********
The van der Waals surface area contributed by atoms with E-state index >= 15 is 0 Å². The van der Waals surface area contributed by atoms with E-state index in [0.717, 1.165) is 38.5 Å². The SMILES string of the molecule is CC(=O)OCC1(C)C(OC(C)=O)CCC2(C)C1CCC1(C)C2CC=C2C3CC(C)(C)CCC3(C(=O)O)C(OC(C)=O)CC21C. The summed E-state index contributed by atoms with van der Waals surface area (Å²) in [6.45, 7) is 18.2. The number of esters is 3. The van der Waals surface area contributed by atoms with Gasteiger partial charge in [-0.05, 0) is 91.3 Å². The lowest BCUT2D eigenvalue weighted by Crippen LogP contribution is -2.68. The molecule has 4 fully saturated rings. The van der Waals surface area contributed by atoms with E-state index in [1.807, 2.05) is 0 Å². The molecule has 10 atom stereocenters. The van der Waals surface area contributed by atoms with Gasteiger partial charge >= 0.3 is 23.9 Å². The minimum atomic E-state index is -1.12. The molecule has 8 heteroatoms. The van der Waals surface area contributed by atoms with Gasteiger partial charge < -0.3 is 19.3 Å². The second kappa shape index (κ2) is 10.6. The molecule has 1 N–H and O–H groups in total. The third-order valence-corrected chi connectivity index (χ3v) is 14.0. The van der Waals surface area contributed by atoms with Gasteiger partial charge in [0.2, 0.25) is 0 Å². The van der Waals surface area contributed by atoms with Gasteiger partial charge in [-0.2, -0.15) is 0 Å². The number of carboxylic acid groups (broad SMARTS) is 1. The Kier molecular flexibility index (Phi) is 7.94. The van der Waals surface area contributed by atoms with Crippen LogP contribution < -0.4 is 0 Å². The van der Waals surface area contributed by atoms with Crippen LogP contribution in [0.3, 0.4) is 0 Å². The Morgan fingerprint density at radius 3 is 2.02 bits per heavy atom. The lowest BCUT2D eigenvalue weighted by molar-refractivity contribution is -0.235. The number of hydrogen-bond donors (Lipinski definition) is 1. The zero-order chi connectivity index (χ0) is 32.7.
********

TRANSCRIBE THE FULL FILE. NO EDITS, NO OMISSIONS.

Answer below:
The van der Waals surface area contributed by atoms with E-state index >= 15 is 0 Å². The van der Waals surface area contributed by atoms with E-state index in [0.717, 1.165) is 38.5 Å². The SMILES string of the molecule is CC(=O)OCC1(C)C(OC(C)=O)CCC2(C)C1CCC1(C)C2CC=C2C3CC(C)(C)CCC3(C(=O)O)C(OC(C)=O)CC21C. The summed E-state index contributed by atoms with van der Waals surface area (Å²) in [6.45, 7) is 18.2. The number of esters is 3. The van der Waals surface area contributed by atoms with Gasteiger partial charge in [-0.05, 0) is 91.3 Å². The lowest BCUT2D eigenvalue weighted by Crippen LogP contribution is -2.68. The molecule has 4 fully saturated rings. The van der Waals surface area contributed by atoms with E-state index in [1.807, 2.05) is 0 Å². The molecule has 10 atom stereocenters. The van der Waals surface area contributed by atoms with Gasteiger partial charge >= 0.3 is 23.9 Å². The minimum atomic E-state index is -1.12. The molecule has 8 heteroatoms. The van der Waals surface area contributed by atoms with Gasteiger partial charge < -0.3 is 19.3 Å². The second kappa shape index (κ2) is 10.6. The molecule has 1 N–H and O–H groups in total. The third-order valence-corrected chi connectivity index (χ3v) is 14.0. The van der Waals surface area contributed by atoms with Gasteiger partial charge in [0.2, 0.25) is 0 Å². The van der Waals surface area contributed by atoms with Gasteiger partial charge in [-0.2, -0.15) is 0 Å². The number of carboxylic acid groups (broad SMARTS) is 1. The Kier molecular flexibility index (Phi) is 7.94. The van der Waals surface area contributed by atoms with Crippen LogP contribution < -0.4 is 0 Å². The van der Waals surface area contributed by atoms with Crippen LogP contribution in [0.3, 0.4) is 0 Å². The Morgan fingerprint density at radius 3 is 2.02 bits per heavy atom. The lowest BCUT2D eigenvalue weighted by molar-refractivity contribution is -0.235. The number of hydrogen-bond donors (Lipinski definition) is 1. The zero-order chi connectivity index (χ0) is 32.7.